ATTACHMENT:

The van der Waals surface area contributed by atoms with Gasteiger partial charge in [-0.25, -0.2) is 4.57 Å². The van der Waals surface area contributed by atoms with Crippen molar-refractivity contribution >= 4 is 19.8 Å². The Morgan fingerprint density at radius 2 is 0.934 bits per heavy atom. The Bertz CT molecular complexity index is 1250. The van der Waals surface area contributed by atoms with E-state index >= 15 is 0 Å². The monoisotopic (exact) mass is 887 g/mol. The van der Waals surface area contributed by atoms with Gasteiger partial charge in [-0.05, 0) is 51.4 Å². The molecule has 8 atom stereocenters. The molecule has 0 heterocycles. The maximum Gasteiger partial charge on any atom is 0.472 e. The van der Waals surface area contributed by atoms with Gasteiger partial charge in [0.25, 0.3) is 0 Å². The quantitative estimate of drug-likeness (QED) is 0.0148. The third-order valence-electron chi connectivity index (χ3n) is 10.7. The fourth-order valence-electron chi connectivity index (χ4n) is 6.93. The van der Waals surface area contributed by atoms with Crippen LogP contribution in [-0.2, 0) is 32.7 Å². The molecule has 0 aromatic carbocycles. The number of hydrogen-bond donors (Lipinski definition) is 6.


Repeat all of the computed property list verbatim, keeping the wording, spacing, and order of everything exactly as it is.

The van der Waals surface area contributed by atoms with Gasteiger partial charge in [-0.25, -0.2) is 4.57 Å². The van der Waals surface area contributed by atoms with Crippen molar-refractivity contribution >= 4 is 19.8 Å². The Morgan fingerprint density at radius 2 is 0.934 bits per heavy atom. The Bertz CT molecular complexity index is 1250. The van der Waals surface area contributed by atoms with E-state index >= 15 is 0 Å². The monoisotopic (exact) mass is 887 g/mol. The van der Waals surface area contributed by atoms with Gasteiger partial charge in [-0.05, 0) is 51.4 Å². The molecule has 8 atom stereocenters. The molecule has 0 heterocycles. The maximum Gasteiger partial charge on any atom is 0.472 e. The van der Waals surface area contributed by atoms with Gasteiger partial charge in [0.25, 0.3) is 0 Å². The quantitative estimate of drug-likeness (QED) is 0.0148. The third-order valence-electron chi connectivity index (χ3n) is 10.7. The fourth-order valence-electron chi connectivity index (χ4n) is 6.93. The van der Waals surface area contributed by atoms with Crippen LogP contribution in [-0.2, 0) is 32.7 Å². The molecule has 0 aromatic carbocycles. The number of hydrogen-bond donors (Lipinski definition) is 6.